A pivotal Virginia legislative race — and control of the entire House of Delegates — almost came down to the luck of the draw this week. Initially, it seemed as though Democrat Shelly Simonds had won last month’s election by just one vote. Then Republican incumbent David Yancey successfully challenged one ballot, which led to an exact tie. The Virginia State Board of Elections had planned a drawing Wednesday to pick the winner, but Simonds filed a legal challenge against the ballot that had deadlocked the contest. If a court decides to include the ballot in question toward Yancey’s total, the race would remain tied and a drawing would take place after all to determine who wins the Newport News seat. If it’s Simonds, the Virginia House of Delegates would be split 50-50 and Democrats and Republicans would have to share power.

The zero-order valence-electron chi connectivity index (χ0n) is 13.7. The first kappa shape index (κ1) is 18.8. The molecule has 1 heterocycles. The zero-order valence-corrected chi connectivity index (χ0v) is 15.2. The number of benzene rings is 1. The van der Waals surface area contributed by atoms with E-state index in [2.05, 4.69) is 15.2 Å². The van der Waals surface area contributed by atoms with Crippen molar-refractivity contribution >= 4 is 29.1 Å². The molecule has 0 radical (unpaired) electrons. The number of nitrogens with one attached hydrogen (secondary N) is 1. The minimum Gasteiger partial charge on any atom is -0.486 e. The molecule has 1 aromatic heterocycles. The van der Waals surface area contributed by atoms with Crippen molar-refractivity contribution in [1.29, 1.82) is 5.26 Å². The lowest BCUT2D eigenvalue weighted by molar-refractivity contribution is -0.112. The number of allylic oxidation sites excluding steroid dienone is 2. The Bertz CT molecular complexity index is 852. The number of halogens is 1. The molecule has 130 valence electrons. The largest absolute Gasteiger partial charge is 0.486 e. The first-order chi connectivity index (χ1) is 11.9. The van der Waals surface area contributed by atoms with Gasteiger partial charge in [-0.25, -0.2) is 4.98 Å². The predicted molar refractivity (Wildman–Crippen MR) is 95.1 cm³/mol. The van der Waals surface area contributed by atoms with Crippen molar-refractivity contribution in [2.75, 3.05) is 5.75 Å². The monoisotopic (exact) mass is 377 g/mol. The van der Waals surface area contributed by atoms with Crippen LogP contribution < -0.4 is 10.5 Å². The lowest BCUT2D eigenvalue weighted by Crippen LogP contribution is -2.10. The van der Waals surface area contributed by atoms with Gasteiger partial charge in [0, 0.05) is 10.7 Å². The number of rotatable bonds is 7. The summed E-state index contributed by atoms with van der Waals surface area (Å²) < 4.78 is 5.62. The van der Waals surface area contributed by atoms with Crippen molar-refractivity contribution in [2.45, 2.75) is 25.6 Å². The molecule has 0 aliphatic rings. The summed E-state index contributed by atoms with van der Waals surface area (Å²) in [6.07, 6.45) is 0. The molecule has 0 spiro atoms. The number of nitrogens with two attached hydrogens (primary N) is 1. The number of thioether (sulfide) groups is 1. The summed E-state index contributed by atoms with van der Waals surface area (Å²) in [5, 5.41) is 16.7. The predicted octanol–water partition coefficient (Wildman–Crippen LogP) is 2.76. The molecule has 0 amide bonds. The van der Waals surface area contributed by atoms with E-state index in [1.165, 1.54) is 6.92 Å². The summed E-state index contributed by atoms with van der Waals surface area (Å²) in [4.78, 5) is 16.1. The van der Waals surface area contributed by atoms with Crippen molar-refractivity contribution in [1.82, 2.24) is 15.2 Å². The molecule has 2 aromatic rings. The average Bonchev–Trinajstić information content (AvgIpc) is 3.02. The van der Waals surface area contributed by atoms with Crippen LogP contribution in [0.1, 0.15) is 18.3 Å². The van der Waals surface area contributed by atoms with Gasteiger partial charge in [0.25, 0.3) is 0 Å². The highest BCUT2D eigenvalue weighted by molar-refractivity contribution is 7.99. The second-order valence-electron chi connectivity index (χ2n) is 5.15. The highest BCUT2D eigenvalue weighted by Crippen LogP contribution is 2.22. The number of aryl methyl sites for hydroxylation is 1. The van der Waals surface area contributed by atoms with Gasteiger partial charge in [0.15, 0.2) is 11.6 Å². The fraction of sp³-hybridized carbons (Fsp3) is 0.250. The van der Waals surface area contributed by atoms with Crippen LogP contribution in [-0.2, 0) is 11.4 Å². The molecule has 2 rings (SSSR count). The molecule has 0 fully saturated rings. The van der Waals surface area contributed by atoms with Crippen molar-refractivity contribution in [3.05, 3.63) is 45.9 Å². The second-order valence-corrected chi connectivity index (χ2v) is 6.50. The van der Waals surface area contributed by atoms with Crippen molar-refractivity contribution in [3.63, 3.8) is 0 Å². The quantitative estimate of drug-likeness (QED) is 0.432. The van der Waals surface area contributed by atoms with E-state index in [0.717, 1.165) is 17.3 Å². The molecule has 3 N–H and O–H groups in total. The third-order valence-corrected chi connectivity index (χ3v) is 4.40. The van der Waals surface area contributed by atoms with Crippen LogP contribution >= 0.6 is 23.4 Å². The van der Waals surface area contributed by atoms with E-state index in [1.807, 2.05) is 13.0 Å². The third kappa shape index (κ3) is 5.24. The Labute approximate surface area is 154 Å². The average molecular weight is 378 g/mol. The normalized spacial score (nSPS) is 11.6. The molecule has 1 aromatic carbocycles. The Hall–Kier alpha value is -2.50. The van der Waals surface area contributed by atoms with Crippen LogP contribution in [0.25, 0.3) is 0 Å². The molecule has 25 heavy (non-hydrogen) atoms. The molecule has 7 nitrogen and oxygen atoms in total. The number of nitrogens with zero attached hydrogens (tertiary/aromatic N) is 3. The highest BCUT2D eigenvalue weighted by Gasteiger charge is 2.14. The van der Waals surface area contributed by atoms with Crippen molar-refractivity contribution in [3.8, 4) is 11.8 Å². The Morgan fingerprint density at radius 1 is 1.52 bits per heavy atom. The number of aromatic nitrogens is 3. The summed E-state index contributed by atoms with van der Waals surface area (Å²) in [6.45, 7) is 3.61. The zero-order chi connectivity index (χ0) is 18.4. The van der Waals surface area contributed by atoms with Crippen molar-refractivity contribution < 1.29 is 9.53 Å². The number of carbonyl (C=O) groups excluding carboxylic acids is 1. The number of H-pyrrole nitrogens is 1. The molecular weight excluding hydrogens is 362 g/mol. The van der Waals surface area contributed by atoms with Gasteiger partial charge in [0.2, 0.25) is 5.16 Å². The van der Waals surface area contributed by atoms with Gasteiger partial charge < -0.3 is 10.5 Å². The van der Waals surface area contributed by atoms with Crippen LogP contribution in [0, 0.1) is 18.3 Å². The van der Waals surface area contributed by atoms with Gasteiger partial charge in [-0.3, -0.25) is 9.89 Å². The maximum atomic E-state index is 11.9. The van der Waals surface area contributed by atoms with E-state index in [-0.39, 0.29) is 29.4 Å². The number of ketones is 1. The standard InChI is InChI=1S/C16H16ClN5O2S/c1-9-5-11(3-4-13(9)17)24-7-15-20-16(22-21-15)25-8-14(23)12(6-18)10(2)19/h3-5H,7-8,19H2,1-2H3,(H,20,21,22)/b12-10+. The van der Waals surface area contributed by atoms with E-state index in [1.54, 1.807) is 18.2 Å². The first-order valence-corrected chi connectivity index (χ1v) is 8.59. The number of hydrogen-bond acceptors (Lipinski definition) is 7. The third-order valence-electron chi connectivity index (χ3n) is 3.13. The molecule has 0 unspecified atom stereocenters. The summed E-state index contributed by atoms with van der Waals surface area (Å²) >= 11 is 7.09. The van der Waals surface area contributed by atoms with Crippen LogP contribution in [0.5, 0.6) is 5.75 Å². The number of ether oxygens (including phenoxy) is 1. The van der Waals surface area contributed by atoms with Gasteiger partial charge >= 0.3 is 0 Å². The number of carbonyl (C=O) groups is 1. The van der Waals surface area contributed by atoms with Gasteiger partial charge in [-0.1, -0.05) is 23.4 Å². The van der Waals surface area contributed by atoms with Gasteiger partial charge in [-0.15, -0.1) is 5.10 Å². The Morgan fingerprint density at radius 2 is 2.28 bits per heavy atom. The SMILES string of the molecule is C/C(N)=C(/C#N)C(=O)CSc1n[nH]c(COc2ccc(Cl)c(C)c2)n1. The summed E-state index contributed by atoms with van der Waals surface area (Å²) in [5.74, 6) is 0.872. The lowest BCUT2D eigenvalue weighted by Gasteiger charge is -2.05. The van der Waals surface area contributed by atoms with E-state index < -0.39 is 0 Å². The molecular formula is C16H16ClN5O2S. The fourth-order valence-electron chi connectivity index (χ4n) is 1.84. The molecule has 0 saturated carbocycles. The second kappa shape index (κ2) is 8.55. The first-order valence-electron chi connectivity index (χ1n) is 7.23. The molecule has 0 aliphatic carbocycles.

The Richmond Times-Dispatch reports the drawing could involve putting the candidates’ names into film canisters — the small plastic tubes in which 35 mm photo film is sold — and then drawing them from a bowl.
Using games of chance to resolve tied elections may seem like a flippant way of deciding such important contests, but it’s nothing out of the ordinary in many states or localities.